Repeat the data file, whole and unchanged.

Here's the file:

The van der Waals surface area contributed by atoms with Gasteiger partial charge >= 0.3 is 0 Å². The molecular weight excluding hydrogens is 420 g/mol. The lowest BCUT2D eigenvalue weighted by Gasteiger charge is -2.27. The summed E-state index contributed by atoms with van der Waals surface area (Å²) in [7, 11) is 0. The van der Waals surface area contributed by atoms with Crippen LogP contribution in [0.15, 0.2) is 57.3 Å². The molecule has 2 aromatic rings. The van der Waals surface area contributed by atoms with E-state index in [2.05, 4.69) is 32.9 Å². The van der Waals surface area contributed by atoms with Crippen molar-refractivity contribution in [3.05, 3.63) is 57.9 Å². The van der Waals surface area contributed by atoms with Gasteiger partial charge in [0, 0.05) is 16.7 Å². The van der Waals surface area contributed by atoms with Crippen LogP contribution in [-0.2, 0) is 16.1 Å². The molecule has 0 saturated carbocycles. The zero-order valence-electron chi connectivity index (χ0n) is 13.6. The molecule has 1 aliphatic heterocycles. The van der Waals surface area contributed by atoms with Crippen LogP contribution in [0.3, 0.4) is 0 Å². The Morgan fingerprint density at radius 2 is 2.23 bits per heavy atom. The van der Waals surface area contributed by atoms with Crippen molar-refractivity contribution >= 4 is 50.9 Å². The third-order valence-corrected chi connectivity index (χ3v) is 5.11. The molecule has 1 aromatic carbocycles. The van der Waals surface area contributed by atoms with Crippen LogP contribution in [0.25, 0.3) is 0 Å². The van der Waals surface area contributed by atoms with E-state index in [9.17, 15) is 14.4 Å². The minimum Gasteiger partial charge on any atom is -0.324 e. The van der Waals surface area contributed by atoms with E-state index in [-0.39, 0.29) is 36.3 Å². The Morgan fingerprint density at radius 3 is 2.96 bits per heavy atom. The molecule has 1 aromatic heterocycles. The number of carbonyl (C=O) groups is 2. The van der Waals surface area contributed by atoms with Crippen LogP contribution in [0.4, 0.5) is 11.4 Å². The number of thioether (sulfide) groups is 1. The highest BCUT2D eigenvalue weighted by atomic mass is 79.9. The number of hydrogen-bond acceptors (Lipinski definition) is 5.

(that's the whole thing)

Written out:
The van der Waals surface area contributed by atoms with Gasteiger partial charge >= 0.3 is 0 Å². The molecular weight excluding hydrogens is 420 g/mol. The lowest BCUT2D eigenvalue weighted by Gasteiger charge is -2.27. The summed E-state index contributed by atoms with van der Waals surface area (Å²) in [7, 11) is 0. The van der Waals surface area contributed by atoms with Crippen LogP contribution in [0.15, 0.2) is 57.3 Å². The molecule has 2 aromatic rings. The van der Waals surface area contributed by atoms with E-state index in [2.05, 4.69) is 32.9 Å². The van der Waals surface area contributed by atoms with Crippen molar-refractivity contribution in [3.05, 3.63) is 57.9 Å². The van der Waals surface area contributed by atoms with Gasteiger partial charge in [0, 0.05) is 16.7 Å². The van der Waals surface area contributed by atoms with Crippen LogP contribution in [-0.2, 0) is 16.1 Å². The molecule has 0 saturated carbocycles. The zero-order valence-electron chi connectivity index (χ0n) is 13.6. The molecule has 1 aliphatic heterocycles. The van der Waals surface area contributed by atoms with Crippen LogP contribution in [0.3, 0.4) is 0 Å². The Morgan fingerprint density at radius 2 is 2.23 bits per heavy atom. The van der Waals surface area contributed by atoms with Crippen molar-refractivity contribution >= 4 is 50.9 Å². The third-order valence-corrected chi connectivity index (χ3v) is 5.11. The molecule has 1 aromatic carbocycles. The van der Waals surface area contributed by atoms with Crippen LogP contribution in [0.25, 0.3) is 0 Å². The van der Waals surface area contributed by atoms with E-state index in [9.17, 15) is 14.4 Å². The minimum Gasteiger partial charge on any atom is -0.324 e. The van der Waals surface area contributed by atoms with E-state index in [-0.39, 0.29) is 36.3 Å². The Morgan fingerprint density at radius 3 is 2.96 bits per heavy atom. The molecule has 1 aromatic heterocycles. The number of carbonyl (C=O) groups is 2. The van der Waals surface area contributed by atoms with Crippen LogP contribution in [0.4, 0.5) is 11.4 Å². The number of thioether (sulfide) groups is 1. The highest BCUT2D eigenvalue weighted by atomic mass is 79.9. The number of hydrogen-bond acceptors (Lipinski definition) is 5.